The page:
Many parents worry about child or teenage drug use, especially as their kids develop physically and mentally. Unchecked drug use can lead to a wide range of negative physical and mental health effects, including trauma, injuries, and mental health disorders. If you’re a parent, you need to know the signs of drug use in teenagers to intervene or admit your child to a treatment program, if necessary.
Common Signs of Drug Use in Teens
When teenagers use illegal or dangerous drugs like cocaine, methamphetamines, and opiates, they oftentimes display signs that parents can watch for. Some of the most common signs of teenage drug use include but are not limited to:
- Requests to borrow money or money “vanishing” from your wallet or purse
- Changes in friend groups
- Negative changes in terms of schoolwork, grades, or school attendance
- Changes in clothing
- Changes in behavior, particularly with familial or friend relationships – a desire to spend less time at home and less time talking to parents could be a negative sign
- Using eyedrops more frequently, which can be used to mask red or bloodshot eyes
- Evidence of drug use like rolling papers, pipes, or white dust
- Prescription drugs missing from the medicine cabinet
- Physical symptoms like nausea, vomiting, aches, tremors, and irritability, all of which may be associated with drug withdrawal
Keeping Kids Safe from Drugs
When it comes to keeping children safe from drugs, paying attention is the number one way in which you can fulfill your duty as a parent. By keeping an eye on your child and their behavior, you can catch some of the early signs of drug use before it becomes an addiction or learn when your child might be at a greater risk of trying illegal or illicit drugs.
More importantly, all parents should have frank conversations with their children about drugs, their risks, and the negative health effects associated with using drugs. An open conversation free from judgment is the best way to convince your child that you are ultimately on their side.
How to Talk to a Child About Drugs
Many parents find it difficult to talk to their children – especially teenagers, who may have more rebellious personalities – about drugs.1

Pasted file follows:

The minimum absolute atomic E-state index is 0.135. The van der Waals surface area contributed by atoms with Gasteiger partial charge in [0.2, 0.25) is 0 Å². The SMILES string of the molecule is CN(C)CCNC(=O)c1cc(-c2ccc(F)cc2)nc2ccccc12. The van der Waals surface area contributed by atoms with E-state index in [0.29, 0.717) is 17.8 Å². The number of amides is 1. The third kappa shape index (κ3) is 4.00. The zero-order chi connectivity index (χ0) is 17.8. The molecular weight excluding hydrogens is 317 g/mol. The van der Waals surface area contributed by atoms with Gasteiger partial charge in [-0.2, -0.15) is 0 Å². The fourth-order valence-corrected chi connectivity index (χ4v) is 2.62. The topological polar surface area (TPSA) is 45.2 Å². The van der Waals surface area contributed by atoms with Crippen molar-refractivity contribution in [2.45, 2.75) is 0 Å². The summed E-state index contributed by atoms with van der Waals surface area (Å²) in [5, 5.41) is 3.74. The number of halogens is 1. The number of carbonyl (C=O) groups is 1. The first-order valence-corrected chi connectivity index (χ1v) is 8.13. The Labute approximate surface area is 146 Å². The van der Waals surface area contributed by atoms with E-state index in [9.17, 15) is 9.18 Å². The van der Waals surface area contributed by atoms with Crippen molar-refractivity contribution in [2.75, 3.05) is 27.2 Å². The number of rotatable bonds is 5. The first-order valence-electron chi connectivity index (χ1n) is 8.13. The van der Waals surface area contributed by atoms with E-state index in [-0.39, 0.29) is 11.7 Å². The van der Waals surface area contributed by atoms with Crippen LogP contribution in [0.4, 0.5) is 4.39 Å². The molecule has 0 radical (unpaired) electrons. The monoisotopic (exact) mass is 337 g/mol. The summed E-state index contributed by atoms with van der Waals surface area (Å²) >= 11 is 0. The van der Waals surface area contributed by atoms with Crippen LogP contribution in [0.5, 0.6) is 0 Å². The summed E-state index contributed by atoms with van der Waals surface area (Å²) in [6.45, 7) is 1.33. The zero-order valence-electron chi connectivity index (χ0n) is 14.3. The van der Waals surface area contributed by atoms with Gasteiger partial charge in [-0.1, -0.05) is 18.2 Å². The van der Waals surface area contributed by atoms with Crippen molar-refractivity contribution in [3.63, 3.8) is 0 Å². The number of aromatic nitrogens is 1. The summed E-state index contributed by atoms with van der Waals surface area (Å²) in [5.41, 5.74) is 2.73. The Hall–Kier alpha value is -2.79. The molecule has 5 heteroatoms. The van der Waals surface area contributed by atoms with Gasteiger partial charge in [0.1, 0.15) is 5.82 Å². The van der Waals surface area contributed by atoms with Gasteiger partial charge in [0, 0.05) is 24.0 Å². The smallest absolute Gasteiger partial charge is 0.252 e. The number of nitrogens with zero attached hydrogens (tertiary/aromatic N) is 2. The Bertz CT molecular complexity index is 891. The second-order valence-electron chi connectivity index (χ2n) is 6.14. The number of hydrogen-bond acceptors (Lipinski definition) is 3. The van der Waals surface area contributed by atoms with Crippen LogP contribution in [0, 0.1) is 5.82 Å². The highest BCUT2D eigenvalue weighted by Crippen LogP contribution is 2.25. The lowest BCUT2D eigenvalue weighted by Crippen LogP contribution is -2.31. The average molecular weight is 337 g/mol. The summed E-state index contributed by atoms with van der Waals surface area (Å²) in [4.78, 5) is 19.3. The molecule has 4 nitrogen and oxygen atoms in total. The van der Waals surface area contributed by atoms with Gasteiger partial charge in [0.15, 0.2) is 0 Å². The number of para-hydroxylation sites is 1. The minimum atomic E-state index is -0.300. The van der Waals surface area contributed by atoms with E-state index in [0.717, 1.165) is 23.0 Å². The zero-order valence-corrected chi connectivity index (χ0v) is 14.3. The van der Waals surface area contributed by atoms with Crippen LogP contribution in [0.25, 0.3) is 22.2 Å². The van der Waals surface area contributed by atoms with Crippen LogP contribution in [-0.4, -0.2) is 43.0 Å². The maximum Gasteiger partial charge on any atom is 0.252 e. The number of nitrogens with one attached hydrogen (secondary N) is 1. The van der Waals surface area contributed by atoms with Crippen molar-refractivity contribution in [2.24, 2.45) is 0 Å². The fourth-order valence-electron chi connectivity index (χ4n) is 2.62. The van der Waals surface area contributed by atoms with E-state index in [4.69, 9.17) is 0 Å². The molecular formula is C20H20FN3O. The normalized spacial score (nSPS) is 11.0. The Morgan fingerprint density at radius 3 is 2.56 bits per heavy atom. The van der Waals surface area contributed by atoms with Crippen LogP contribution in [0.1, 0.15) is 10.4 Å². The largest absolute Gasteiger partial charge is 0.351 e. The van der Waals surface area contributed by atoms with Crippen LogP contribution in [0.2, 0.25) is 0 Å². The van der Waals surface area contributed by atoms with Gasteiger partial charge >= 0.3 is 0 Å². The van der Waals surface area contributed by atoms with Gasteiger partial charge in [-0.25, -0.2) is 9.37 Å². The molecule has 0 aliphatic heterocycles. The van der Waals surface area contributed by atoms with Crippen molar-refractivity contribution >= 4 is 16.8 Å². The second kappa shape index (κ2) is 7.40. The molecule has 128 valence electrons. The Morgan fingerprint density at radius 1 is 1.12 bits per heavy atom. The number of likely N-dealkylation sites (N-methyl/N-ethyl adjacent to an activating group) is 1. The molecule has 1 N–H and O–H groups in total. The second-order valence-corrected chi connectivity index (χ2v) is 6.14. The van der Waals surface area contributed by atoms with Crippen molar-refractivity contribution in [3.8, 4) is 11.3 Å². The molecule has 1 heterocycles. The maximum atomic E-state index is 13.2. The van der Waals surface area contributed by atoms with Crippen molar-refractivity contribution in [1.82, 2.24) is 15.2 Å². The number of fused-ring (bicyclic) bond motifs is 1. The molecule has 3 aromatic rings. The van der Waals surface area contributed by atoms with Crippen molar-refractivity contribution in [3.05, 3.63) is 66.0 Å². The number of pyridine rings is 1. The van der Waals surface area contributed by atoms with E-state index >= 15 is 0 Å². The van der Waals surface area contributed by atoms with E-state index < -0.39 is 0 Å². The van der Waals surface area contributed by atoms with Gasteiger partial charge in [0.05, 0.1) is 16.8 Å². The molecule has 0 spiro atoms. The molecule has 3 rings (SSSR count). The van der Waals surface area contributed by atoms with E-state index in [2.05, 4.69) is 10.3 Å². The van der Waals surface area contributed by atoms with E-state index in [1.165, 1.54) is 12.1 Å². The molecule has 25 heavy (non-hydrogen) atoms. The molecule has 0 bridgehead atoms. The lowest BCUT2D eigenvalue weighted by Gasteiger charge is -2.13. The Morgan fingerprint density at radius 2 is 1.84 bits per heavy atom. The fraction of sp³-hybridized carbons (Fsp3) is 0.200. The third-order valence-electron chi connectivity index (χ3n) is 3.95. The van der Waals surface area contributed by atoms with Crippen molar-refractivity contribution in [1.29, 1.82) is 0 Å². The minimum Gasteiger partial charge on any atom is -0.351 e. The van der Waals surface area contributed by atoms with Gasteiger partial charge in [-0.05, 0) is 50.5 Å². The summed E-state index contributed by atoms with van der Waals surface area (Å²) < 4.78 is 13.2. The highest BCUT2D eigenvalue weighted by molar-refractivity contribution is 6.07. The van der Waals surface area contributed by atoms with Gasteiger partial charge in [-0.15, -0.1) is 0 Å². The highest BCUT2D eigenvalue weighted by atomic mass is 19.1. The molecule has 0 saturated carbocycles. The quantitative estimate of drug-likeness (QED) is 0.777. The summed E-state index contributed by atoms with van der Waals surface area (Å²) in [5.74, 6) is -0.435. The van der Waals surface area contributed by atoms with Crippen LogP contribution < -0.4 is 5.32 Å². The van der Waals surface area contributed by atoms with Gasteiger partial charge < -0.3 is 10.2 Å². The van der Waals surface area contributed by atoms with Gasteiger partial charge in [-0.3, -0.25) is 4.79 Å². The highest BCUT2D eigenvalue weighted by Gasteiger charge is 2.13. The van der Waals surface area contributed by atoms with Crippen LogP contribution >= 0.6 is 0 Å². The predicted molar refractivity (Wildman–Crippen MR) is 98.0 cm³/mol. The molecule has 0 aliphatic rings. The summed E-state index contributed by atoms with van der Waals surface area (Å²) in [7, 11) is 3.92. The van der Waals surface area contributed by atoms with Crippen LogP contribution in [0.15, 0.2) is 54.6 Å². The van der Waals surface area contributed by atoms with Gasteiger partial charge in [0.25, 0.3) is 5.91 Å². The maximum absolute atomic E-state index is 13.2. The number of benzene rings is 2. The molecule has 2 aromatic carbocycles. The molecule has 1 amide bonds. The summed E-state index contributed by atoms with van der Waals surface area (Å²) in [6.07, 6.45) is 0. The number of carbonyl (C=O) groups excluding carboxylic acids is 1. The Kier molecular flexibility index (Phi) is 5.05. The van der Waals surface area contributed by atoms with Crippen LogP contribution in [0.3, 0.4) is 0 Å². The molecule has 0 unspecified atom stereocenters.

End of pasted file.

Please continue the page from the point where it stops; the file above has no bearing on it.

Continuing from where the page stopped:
One of the most important things to establish is trust. Your teenager won’t talk to you about their drug use or desires if they don’t think they can trust you without judgment. For example, you can make an agreement with your teenager by stating that you will always come to pick them up, even in the middle of the night, if they are at risk of drinking and driving or using drugs, no questions asked, so long as they call you when they need you.
It’s also important to provide your teenager with unbiased learning materials about the effects of drug use, including health consequences. That way, they learn drug use’s physical and mental risks without wondering if you’re exaggerating.
Above all else, strive to maintain an open and supportive environment when talking to your teen about drugs. They need to feel that you will be there for them, even if they mess up. Overly strict or disciplinary conversations or parenting styles can cause teenagers to close up, leading to a greater risk of drug usage or overdosing in risky situations.
Getting Help if Your Teen is Using Drugs
If your teen is currently using drugs, you may be able to help them by admitting them to an inpatient residential drug treatment program, like the kind we offer at Ember Recovery.
At Ember, we offer gender-specific and inclusive residential drug treatment programs, including inpatient programs for boys, girls, and members of the LGBTQIA+ community. In addition, we offer dual diagnosis treatment options for teens to help identify any underlying mental health conditions that may make your teenager more at risk of drug use and abuse.
We provide individualized recovery plans for each patient at our facility and offer supplementary services such as psychiatry and medication management if necessary. Our experts utilize therapeutic techniques like cognitive behavioral therapy (CBT) and trauma therapy to help your teenager access the support and skills they need to overcome drug addiction.
If your teenager needs help, don’t wait. Every day counts, so contact Ember Recovery today to learn about our treatment options and inpatient programs.
Andrea Dickerson is a Licensed Therapist and Certified Substance Use Counselor who has worked in behavioral health since 1997. Currently, Andrea is the Director of Behavioral Health, overseeing the Ember residential treatment programs and YSS outpatient counseling clinics throughout Central and North Central Iowa. She became a Motivational Interviewing (MI) trainer in 2006 and provides MI trainings throughout Iowa.
Andrea specializes in working with adolescents and their families and enjoys seeing the family relationships grow through therapy. Andrea is also a CARF International Surveyor, going around North America ensuring behavioral health organizations are meeting required standards.
In her free time, Andrea enjoys cheering on the Iowa Hawkeyes and Chicago Cubs, as well as being an active member of Soroptimist International of the Americas (SIA), a global organization that provides women and girls with access to the education and training they need to achieve economic empowerment. She has been a member of the SI of Des Moines club since 2012 and has been actively involved at the regional level, currently serving as Co-Governor of the Peaks to Plains Region.
Through her involvement in SIA, Andrea has been actively involved in the Dream Programs, coordinating annual Dream It, Be It: Career Support for Girls projects, which give girls the tools they need to achieve their education and career goals, empowering them to break cycles of poverty, violence, and abuse.